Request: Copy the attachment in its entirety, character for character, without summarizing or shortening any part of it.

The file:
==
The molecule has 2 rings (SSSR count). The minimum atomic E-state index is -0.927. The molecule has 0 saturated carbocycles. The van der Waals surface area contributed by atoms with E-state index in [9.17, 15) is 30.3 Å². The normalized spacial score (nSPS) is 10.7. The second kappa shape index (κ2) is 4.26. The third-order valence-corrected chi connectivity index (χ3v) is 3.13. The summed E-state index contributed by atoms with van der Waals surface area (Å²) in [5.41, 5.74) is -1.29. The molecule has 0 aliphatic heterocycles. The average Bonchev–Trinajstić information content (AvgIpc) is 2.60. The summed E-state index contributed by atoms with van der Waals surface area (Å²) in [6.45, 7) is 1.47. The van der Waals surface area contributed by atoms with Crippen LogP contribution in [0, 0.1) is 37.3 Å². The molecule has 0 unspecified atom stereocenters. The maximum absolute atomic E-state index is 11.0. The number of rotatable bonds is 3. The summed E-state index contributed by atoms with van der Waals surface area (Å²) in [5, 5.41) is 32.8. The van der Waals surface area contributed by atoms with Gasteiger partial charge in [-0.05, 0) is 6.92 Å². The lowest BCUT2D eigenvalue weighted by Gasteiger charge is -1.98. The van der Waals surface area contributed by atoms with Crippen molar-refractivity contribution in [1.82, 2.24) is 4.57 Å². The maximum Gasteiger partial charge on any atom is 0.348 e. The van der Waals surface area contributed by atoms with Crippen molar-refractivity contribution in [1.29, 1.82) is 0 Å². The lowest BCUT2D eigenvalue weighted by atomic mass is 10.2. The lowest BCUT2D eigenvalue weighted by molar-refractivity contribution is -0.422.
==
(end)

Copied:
The molecule has 2 rings (SSSR count). The minimum atomic E-state index is -0.927. The molecule has 0 saturated carbocycles. The van der Waals surface area contributed by atoms with E-state index in [9.17, 15) is 30.3 Å². The normalized spacial score (nSPS) is 10.7. The second kappa shape index (κ2) is 4.26. The third-order valence-corrected chi connectivity index (χ3v) is 3.13. The summed E-state index contributed by atoms with van der Waals surface area (Å²) in [5.41, 5.74) is -1.29. The molecule has 0 aliphatic heterocycles. The average Bonchev–Trinajstić information content (AvgIpc) is 2.60. The summed E-state index contributed by atoms with van der Waals surface area (Å²) in [6.45, 7) is 1.47. The van der Waals surface area contributed by atoms with Crippen LogP contribution in [0, 0.1) is 37.3 Å². The molecule has 0 unspecified atom stereocenters. The maximum absolute atomic E-state index is 11.0. The number of rotatable bonds is 3. The summed E-state index contributed by atoms with van der Waals surface area (Å²) in [5, 5.41) is 32.8. The van der Waals surface area contributed by atoms with Gasteiger partial charge in [-0.05, 0) is 6.92 Å². The lowest BCUT2D eigenvalue weighted by Gasteiger charge is -1.98. The van der Waals surface area contributed by atoms with Crippen molar-refractivity contribution in [1.82, 2.24) is 4.57 Å². The maximum Gasteiger partial charge on any atom is 0.348 e. The van der Waals surface area contributed by atoms with Crippen molar-refractivity contribution in [1.29, 1.82) is 0 Å². The lowest BCUT2D eigenvalue weighted by atomic mass is 10.2. The lowest BCUT2D eigenvalue weighted by molar-refractivity contribution is -0.422.